5 old and new skyscrapers in Milan
1) Velasca Tower
Studio BBPR’s work is no longer that popular nowadays. But for the State, it is ‘a world-famous symbol of the architectural rebirth of Milan in the late 20th century’. Perhaps the Daily Telegraph did not know this, as it listed one of the greatest expressions of Italian Rationalism as one of the world’s ugliest buildings. The Milanese were quite upset.
2) Pirelli Tower
Commissioned in 1965 from Giò Ponti, the Pirelli Tower is a concrete structure that ‘doesn’t rest on a base but emerges, surrounded by a void that separates it from the surrounding low bodies’. Standing 127,10 metres tall, it was the first building to surpass the Duomo and the Madonnina (a statue of the Virgin Mary) in height. For this reason, and as a sign of respect, a Madonnina was installed on top of the tower (a tradition that continues to this day, for each new higher building).
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3) Vertical Forest
The two towers, designed by Stefano Boeri Architetti, won the 2014 International Highrise Award. The balconies are populated with 800 trees, 4500 bushes and 15.000 plants (which can be replaced but not changed), forming a 2-hectare forest. One of the apartments is listed on Airbnb if you want to spend the night there.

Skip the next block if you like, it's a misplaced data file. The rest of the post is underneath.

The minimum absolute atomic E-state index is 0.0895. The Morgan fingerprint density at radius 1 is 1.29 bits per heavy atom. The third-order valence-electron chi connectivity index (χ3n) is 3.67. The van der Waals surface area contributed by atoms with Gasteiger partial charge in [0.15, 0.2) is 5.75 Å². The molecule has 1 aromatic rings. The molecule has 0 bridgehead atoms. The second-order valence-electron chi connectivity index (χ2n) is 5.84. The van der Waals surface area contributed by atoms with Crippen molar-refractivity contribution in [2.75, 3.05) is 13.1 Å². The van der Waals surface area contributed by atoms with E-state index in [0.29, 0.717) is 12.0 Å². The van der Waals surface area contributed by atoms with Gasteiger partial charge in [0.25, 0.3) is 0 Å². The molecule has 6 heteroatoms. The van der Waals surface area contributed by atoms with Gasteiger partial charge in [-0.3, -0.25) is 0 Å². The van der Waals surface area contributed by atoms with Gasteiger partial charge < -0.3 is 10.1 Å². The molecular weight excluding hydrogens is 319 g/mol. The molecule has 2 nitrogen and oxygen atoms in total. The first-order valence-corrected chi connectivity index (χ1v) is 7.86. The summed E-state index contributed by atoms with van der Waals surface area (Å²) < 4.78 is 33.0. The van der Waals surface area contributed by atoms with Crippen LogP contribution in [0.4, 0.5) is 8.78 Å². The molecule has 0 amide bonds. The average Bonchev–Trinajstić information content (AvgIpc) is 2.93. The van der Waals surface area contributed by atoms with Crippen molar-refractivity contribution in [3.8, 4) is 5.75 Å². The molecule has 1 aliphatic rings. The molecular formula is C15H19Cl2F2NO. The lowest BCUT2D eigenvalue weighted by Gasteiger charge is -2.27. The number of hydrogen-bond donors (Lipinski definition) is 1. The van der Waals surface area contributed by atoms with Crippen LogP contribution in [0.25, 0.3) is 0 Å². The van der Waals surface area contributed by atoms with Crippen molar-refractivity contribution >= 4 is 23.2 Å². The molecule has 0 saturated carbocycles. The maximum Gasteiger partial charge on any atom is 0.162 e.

4) CityLife Towers
The Straight, the Twisted, the Curved: they resemble the names of the characters in an old Western. But they are actually the nicknames of three skyscrapers, by Arata Isozaki, Zaha Hadid and Daniel Libeskind respectively. They will reach (the latter will be completed in 2020) 202, 170 and 175 metres in height, in the redeveloped CityLife district.
5) Galfa Tower
Featured in Michelangelo Antonioni’s movie La Notte, the Galfa Tower is a symbol of the Milanese economic boom, which was revamped by BG&K studio. The geometric façade and structure – thirty floors designed by Melchiorre Bega in 1956 – are quite impressive. In 2019, the residential and retail spaces and hotels will open to the public. With a panoramic terrace, of course.
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